RUBIN MUSEUM OF ART
In association with EVOLVER presents
Nothing & Everything
Ellen Pearlman in conversation with Vincent Katz to mark the publication of Pearlmans examination of the influence of Buddhism on the American Avant Garde: 1942 – 1962
Wednesday, May 16
150 West 17th Street
*ticket includes admission to the museums exhibitions beforehand
In America in the late 1950s and early 60s, the worldand life itselfbecame a legitimate artists tool, aligning with Zen Buddhisms emphasis on enlightenment at any moment and living in the now. Simultaneously and independently, parallel movements were occurring in Japan, as artists there, too, strove to break down artistic boundaries.
Nothing and Everything brings these heady times into focus. Author Ellen Pearlman meticulously traces the spread of Buddhist ideas into the art world through the classes of legendary scholar D. T. Suzuki as well as those of his most famous student, composer and teacher John Cage, from whose teachings sprouted the art movement Fluxus and the happenings of the 1960s. Pearlman details the interaction of these American artists with the Japanese Hi Red Center and the multi-installation group Gutai. Back in New York, abstract-expressionist artists founded The Club, which held lectures on Zen and featured Japans first abstract painter, Saburo Hasegawa. And in the literary world, Jack Kerouac and Allen Ginsburg were using Buddhism in their search for new forms and visions of their own. These multiple journeys led to startling breakthroughs in artistic and literary styleand influenced an entire generation. Filled with rare photographs and groundbreaking primary source material, Nothing and Everything is the definitive history of this pivotal time for the American arts.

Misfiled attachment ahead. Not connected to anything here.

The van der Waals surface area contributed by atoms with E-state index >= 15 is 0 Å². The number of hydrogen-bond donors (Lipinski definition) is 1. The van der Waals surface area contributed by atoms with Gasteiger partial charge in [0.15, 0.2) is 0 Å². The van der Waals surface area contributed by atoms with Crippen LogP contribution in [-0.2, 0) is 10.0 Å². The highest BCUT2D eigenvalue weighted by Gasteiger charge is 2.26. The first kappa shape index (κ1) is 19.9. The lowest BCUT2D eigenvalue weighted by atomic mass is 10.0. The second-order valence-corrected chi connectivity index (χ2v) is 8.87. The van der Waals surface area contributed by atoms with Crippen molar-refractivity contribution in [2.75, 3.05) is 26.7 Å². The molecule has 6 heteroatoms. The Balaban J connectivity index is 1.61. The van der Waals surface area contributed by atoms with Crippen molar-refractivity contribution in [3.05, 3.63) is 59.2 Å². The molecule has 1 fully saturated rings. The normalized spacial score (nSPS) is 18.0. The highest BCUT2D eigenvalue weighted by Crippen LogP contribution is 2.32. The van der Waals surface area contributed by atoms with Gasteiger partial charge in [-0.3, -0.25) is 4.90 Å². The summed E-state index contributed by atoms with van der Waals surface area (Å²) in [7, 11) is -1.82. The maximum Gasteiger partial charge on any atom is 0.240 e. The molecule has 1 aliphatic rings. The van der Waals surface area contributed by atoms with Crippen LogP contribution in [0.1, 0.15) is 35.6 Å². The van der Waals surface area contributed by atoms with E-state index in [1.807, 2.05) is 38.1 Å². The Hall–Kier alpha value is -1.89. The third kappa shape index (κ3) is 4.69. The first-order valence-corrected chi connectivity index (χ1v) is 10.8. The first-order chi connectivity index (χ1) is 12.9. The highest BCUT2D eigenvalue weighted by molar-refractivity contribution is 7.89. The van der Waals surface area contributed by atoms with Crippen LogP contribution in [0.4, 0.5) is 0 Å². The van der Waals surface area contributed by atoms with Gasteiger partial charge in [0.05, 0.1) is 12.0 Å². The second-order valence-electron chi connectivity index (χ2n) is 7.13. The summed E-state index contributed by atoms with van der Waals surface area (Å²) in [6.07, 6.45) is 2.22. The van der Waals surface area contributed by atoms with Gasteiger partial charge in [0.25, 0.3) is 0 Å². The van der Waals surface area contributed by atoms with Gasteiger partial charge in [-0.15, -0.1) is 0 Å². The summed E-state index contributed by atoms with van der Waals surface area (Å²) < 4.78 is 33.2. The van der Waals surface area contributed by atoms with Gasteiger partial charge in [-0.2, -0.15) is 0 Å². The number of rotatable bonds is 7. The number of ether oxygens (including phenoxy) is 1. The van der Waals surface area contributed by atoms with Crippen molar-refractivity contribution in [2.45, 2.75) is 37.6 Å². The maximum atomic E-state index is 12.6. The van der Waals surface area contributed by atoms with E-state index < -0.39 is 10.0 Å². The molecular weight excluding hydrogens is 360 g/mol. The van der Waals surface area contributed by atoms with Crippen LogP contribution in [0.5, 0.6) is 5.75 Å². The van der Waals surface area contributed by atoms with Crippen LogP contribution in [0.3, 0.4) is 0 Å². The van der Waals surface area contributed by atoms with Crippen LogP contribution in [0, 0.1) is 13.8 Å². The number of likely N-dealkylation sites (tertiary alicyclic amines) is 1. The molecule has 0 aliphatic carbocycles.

Ellen Pearlman has done the heroic work of bringing the extraordinarily powerful and radical conjunct between Buddhism and the American avant-garde into intelligent scrutiny and focus. Anne Waldman, poet; co-founder and professor, The Jack Kerouac School of Disembodied Poetics, Naropa University
Tickets can be purchased online at www.rmanyc.org or call 212.620.5000 x 344.